The membranes used in reverse osmosis are usually made of cellulose acetate with very small pore sizes, letting the water flow but trapping the microorganisms. When a high-pressure using pump is applied to the water, and it is made to pass through the membranes, it rejects the contaminants on its way. It is also essential to ensure that the membranes used in the process require specific sanitization methods. While rinsing the membranes with hot water at 80 degrees, Celsius eliminates microbial contaminants. Acids such as citric acid are used to eliminate the inorganic impurities that may compromise the quality of the water being passed through the membranes.

Reverse osmosis effectively removes salts, sugars, dyes, bacteria, other particles, microorganisms, trihalomethanes, pesticides, and volatile organic compounds. However, it cannot eliminate the dissolved gases in the water, such as carbon dioxide.


It is another popular method used in the pharmaceutical industry to obtain purified water. It is comparatively more cost-effective than the other methods and is thus preferred by many.

The principle of the de-ionization procedure relies on ion exchange and electrolysis. Its main objective is to eliminate specific ions from the water and replace them with more desirable ions. 

Water has different ions or differently charged molecules and atoms in it. Ions with a positive charge are called ‘cations,’ and the ions with a negative charge are called ‘anions’. The EDI module is set up using ion exchange resin beds and separated by ion- exchanging membranes which are basically high surface electrodes with positive and negative charges. When an electric current is passed through the water at right angles, the positively charged cation moves toward the negatively charged anode and the negatively charged anions move toward the positively charged cathode rendering the water de-ionized.

De-ionization effectively removes dissolved particles such as salts, minerals, and organic contaminants from the water. 


It is yet another popular way to manufacture purified water. Distillation uses the process of difference in vapour pressures (volatility) of water and impurities suspended in the water. The water is boiled in a specially designed multi-column distillation plant. The vapours are then condensed to obtain sterile and purified water.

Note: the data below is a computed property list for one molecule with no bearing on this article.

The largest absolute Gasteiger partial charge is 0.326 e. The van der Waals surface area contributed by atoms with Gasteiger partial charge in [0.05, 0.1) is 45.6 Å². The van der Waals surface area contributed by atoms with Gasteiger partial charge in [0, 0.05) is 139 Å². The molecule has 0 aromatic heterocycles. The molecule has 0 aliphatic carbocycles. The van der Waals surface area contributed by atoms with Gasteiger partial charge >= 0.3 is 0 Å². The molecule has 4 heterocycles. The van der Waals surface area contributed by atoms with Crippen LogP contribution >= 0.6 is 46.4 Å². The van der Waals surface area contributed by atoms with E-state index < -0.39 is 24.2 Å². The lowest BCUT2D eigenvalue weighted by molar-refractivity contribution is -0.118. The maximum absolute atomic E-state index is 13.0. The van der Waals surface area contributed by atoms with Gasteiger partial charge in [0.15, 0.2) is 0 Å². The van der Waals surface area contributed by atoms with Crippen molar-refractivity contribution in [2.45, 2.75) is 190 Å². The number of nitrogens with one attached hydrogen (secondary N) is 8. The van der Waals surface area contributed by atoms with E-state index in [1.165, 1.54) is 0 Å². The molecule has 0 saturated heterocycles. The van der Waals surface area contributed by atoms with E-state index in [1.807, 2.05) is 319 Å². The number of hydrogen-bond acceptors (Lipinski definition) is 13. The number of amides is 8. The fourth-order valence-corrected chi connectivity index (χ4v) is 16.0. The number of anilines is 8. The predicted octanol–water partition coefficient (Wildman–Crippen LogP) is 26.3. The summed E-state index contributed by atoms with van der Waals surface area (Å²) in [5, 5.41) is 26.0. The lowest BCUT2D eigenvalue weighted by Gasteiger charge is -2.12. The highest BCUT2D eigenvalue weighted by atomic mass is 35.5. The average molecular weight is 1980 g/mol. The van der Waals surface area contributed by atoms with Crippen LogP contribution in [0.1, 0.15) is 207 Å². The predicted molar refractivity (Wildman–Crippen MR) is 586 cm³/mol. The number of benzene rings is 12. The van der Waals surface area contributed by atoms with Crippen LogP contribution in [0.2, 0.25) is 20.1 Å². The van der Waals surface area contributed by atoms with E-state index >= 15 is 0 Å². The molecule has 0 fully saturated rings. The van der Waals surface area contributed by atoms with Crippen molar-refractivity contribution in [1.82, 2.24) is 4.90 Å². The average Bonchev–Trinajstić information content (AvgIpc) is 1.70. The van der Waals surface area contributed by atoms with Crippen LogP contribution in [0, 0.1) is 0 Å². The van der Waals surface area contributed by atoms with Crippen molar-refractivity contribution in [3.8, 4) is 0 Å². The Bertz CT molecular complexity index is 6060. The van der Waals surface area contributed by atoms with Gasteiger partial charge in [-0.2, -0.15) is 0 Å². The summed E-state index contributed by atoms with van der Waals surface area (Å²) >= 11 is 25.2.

One of the primary uses of the purified water obtained through the process of distillation is Water for Injection (WFI). It is a grade of pharmaceutical water which is fit for delivering medicines or drugs directly into the bloodstream of patients. 

Ultraviolet Disinfection

UV disinfection is a simple and inexpensive method of water purification. In this process, the water is exposed to UV rays of specific wavelengths using a UV lamp to eliminate pathogens such as bacteria, viruses, algae, molds, etc. 

One of the main applications of UV disinfection apart from manufacturing healthcare products is Cleaning in Place (CIP), which is a method used in the pharmaceutical industry and is implemented to make sure the vessels, equipment, pipes, filters, and other paraphernalia are safe to be used for different pharma operations.

In conclusion, pharmaceutical-grade purified water based on specific pharmacopoeia requirements can be achieved through different methods. TSA has almost 20 years of experience delivering optimized purified water solutions at the lowest cost per litre. Our team can support you at every stage, from design and installation and validation to after-sales support.